M&S sandwich-maker Greencore could face rebellion over bonus plans

The sandwich-maker Greencore could face a shareholder rebellion on Thursday over plans to pay out hundreds of thousands of pounds in executive bonuses despite failing to refund any of the near-£30m it received in government Covid support during the pandemic.

Investors voting at Greencore’s annual general meeting may heed warnings from the shareholder adviser firms Glass Lewis and ISS, which have suggested they reject Greencore’s remuneration report. Both advisers have raised concerns over the “appropriateness” of Greencore’s bonus payments given its reliance on cash from the government furlough scheme, which subsidised staff salaries with state funds during the Covid outbreak.

The company has defended its use of government funding, noting the severe drop in profits it suffered at the height of the pandemic, when lockdown orders hit food-to-go sales at some of its biggest customers, including the supermarkets M&S, Sainsbury’s and the Co-op. Greencore, which is headquartered in Ireland, swung to a £10.8m loss in 2020, from a £56.4m profit a year earlier.

Greencore subsequently tapped the state furlough programme for £21.3m in 2020, and a further £8.7m in 2021. While none of that taxpayer-funded cash has been repaid, Greencore paid €343,000 (£286,000) in share-based bonuses to its chief financial officer, Emma Hynes, for 2021, bringing her total pay to €895,000.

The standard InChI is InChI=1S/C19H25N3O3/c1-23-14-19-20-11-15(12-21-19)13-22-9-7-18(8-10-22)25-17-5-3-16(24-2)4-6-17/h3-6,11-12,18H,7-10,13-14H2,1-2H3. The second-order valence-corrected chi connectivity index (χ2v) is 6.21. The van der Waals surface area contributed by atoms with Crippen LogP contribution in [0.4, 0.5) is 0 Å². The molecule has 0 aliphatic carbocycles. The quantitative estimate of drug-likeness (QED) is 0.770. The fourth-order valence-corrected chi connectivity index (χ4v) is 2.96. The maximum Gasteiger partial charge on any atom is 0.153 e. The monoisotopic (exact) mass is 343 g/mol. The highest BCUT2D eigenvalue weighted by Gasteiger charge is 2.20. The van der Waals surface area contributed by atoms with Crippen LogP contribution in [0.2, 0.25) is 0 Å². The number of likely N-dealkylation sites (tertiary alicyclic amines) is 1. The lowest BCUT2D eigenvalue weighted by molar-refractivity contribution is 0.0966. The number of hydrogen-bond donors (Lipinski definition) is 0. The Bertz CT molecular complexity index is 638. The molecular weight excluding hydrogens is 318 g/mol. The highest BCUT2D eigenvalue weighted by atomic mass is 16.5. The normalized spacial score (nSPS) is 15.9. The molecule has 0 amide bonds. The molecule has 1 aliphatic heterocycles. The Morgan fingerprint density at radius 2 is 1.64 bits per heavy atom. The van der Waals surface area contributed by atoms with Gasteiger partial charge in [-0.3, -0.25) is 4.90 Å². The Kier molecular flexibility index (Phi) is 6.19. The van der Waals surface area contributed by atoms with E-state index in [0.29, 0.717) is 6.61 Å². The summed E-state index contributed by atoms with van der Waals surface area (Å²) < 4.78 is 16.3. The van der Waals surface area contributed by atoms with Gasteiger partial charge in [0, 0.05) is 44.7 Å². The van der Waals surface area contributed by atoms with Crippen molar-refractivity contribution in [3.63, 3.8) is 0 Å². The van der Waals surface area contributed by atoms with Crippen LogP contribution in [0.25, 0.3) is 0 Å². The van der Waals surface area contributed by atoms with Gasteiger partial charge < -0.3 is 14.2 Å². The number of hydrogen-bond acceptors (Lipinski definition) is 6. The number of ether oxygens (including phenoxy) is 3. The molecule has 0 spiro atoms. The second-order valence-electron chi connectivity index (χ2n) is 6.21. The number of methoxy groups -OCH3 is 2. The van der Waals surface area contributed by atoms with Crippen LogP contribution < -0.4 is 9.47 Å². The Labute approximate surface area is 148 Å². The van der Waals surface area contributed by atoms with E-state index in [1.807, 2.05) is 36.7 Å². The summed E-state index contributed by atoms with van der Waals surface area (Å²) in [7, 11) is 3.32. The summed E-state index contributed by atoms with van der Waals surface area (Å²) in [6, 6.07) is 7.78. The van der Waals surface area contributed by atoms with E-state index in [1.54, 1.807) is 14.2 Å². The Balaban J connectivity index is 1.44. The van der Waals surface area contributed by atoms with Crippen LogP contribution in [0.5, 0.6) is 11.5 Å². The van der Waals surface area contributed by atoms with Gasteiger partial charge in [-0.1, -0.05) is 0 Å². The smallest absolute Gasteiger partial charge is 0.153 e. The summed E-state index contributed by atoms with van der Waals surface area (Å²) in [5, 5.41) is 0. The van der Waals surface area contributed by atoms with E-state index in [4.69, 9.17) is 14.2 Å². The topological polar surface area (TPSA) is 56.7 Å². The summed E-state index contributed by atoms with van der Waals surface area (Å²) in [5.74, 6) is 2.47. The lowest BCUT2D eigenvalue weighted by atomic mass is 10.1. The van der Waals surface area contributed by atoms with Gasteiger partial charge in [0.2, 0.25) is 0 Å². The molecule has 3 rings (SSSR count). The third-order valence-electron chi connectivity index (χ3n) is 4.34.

The company also granted a £600,000 bonus to its chief executive, Patrick Coveney, but he will not receive his payout given he plans to leave the company to lead the travel caterer SSP by March this year.

Glass Lewis said it was concerned about Greencore’s decision-making in light of the Covid-19 pandemic, “particularly the payment of a deferred bonus award to the executives in the context of the stakeholder experience, and the company’s receipt of furlough money from the UK government”.

“We are unable to recommend that shareholders support this proposal,” the Glass Lewis shareholder report explained.

Investors who heed its recommendations could embarrass the company by voting against its remuneration report at Thursday morning’s annual shareholder meeting.

In a statement, the company said the pandemic had a “significant and prolonged impact” on the profitability of the business and that no bonuses were paid in 2020, when its board also took a temporary cut in fees and salaries.

However, it said that improving finances in 2021 and the “outstanding contribution of the management team” meant that the executive bonuses were “considered by the board to be appropriate”.

“We are hugely grateful for the liquidity support that we have received from our investors, and for the UK government’s furlough scheme which helped us navigate our way through this challenging period with minimal redundancies,” Greencore said in its statement.

It stressed the bonuses were only paid out in deferred shares, rather than cash, that will only be distributed after a total of five years and said it would conduct a review before doing so. “Greencore has consulted extensively with its shareholders on its remuneration policy, and is pleased with the level of support that it has received,” it said.

Greencore, which grew out of Ireland’s former state-owned sugar beet industry and has nine facilities in the UK, claims to be the largest sandwich-maker in the world.

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